G-20 talks: Energy likely to take centre stage

Melbourne, November 17:

Financial stewards of the world’s wealthiest economies gathered on Friday to discuss the state of the global financial system, with growing demand for energy resources and the earth’s environment likely to dominate the agenda.

Chest-high metal fences were erected and hundreds of police deployed on the streets of the southern Australian city of Melbourne in preparation for antiglobalization protests when finance ministers and central bankers meet Saturday and Sunday as the Group of 20.

Protest organizers said they hoped to draw 10,000 people. Victoria state police said demonstrations would be allowed, but illegal actions would not be tolerated.

Reform of the International Monetary Fund, rising interest rates, the Chinese and Japanese currency levels and efforts to economically isolate nuclear-armed North Korea are also likely to come up at the two-day, closed-door meetings.

IMF Managing Director Rodrigo de Rato, who is attending the meetings, expressed satisfaction with the global economy.

“We would also like to sustain, and enable countries to benefit from, this period of unparalleled world growth - likely to approach 5 per cent next year - and low inflation,” he wrote in Melbourne’s The Age newspaper Friday.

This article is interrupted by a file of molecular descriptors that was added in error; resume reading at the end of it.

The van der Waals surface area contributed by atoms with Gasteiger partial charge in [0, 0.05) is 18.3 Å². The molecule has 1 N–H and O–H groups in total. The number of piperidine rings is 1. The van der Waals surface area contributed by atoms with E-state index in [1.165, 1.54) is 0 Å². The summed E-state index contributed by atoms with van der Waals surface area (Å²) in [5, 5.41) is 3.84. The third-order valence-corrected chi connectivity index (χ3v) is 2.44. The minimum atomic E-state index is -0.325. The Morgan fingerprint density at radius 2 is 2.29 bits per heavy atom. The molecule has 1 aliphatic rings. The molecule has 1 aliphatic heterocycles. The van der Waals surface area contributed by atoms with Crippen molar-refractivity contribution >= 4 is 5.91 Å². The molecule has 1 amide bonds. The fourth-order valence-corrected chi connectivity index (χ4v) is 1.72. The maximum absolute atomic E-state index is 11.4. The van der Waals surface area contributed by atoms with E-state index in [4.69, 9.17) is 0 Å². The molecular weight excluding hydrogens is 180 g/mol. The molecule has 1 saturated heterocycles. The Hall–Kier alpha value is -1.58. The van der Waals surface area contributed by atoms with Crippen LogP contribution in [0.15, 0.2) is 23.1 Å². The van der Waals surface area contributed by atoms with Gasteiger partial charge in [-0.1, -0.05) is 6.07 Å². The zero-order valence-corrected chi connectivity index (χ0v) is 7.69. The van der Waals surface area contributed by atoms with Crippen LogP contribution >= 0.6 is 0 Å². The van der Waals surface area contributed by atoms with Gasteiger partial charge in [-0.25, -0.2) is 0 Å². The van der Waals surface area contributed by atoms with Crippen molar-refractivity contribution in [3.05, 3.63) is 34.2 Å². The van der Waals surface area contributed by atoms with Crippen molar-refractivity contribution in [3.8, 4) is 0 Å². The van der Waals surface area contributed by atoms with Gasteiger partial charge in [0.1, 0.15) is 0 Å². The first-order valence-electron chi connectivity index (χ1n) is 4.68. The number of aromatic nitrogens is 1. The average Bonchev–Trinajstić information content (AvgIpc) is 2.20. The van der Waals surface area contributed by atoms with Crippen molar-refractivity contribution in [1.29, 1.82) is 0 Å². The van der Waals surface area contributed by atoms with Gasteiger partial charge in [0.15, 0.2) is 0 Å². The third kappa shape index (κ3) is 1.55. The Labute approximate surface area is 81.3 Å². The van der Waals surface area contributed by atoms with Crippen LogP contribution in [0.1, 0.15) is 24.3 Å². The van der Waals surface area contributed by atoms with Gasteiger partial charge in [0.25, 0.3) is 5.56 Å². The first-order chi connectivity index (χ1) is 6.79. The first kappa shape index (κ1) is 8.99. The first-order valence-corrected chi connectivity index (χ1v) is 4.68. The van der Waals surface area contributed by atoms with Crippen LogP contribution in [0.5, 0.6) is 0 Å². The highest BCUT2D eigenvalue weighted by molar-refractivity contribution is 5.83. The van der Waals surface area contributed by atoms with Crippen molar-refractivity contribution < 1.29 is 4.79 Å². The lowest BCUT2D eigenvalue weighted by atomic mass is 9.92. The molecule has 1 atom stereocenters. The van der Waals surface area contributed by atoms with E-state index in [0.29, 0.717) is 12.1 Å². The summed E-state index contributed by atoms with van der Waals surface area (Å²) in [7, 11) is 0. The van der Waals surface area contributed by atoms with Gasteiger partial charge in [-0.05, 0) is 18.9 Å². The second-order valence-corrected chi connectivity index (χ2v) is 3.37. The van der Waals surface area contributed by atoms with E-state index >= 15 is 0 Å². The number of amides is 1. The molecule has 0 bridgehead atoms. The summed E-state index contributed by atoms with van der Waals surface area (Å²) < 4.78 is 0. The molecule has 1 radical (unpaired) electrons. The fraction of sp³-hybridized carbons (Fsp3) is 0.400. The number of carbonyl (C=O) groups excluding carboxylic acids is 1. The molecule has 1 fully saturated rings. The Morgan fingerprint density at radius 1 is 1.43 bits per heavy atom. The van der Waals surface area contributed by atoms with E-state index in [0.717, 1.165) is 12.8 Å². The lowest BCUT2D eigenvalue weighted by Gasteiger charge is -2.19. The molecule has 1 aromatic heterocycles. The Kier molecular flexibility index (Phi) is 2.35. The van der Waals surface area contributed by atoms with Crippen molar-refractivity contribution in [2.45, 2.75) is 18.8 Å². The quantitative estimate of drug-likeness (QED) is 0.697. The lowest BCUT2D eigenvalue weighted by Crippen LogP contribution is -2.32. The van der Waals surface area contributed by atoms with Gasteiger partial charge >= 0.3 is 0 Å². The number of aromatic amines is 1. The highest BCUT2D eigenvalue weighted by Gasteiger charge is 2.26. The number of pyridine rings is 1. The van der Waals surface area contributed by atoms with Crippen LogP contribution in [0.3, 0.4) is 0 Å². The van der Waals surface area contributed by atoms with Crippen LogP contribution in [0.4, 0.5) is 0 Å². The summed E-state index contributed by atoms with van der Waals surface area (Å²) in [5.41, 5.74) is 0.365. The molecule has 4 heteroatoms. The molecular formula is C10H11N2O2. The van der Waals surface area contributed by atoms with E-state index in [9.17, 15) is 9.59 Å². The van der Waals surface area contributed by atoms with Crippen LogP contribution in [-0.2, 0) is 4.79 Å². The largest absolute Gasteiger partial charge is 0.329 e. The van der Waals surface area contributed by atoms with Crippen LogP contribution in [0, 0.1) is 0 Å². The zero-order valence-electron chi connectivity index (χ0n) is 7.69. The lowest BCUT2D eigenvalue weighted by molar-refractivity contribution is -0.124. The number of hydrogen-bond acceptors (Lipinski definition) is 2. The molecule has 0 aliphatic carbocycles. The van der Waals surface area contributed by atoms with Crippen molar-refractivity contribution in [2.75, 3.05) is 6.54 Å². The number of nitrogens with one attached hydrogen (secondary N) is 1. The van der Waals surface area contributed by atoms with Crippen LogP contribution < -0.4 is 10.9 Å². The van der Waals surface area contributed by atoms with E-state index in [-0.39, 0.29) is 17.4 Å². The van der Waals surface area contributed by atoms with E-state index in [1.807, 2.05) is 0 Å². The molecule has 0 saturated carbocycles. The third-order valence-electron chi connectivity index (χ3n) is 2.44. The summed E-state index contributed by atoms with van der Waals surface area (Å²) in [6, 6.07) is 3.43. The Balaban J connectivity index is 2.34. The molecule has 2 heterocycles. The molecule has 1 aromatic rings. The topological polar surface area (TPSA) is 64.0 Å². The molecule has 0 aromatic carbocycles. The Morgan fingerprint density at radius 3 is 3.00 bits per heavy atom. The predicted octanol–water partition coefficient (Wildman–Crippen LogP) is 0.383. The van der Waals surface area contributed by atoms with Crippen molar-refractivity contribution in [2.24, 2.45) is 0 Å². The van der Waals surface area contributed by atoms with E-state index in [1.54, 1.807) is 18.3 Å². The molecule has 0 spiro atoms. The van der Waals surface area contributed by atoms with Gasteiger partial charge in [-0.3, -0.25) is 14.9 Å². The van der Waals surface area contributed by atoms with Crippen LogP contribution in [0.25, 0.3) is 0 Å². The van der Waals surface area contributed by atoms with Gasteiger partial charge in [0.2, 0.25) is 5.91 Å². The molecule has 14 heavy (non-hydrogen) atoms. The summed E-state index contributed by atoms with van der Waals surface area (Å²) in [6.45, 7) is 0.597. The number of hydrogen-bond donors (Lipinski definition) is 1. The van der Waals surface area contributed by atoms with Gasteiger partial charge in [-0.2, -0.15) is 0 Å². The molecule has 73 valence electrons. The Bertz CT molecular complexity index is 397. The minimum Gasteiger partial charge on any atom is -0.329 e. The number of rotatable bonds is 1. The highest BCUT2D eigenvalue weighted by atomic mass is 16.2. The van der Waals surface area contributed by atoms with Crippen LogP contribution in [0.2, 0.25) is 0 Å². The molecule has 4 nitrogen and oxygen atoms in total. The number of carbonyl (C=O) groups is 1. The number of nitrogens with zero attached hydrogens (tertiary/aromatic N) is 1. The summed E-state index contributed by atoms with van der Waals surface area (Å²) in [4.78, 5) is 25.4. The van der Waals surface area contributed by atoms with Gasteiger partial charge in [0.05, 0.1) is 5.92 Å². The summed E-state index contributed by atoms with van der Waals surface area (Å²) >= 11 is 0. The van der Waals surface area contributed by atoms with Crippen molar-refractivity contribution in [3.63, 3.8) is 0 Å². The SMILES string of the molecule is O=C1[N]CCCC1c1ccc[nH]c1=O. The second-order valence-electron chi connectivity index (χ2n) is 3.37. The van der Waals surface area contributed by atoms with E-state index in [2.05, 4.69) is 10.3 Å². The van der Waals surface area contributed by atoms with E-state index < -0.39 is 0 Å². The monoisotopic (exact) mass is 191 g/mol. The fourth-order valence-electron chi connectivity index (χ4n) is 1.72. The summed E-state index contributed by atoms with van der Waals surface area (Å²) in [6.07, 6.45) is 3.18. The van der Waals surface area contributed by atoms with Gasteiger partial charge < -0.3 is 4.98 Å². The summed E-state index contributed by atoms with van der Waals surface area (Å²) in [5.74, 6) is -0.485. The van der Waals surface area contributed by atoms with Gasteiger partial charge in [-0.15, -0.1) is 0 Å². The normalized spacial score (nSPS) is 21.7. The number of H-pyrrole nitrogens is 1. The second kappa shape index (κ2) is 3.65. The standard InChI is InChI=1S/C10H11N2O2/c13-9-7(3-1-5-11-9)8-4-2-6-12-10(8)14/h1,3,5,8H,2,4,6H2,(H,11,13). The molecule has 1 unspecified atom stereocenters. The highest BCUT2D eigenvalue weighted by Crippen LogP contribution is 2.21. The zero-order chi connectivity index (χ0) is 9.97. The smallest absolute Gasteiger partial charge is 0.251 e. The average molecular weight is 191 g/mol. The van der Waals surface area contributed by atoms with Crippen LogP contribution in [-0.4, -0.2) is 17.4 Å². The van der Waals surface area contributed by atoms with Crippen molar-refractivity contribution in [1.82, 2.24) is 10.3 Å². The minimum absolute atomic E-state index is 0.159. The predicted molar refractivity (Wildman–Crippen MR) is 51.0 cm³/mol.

The annual G-20 meeting brings the Group of Seven advanced countries - Britain, Canada, France, Germany, Italy, Japan and the United States - and the European Union together with other political and economic heavyweights including China, Brazil, India, Russia and South Korea.

Surging demand for oil and minerals from growing economies China and India have benefited commodity powers like Australia, while fanning concerns over the emergence of unstable supplies and market distortions.

Australian Treasurer Peter Costello, the meeting’s chair, said he hoped delegates would reach common ground on energy security.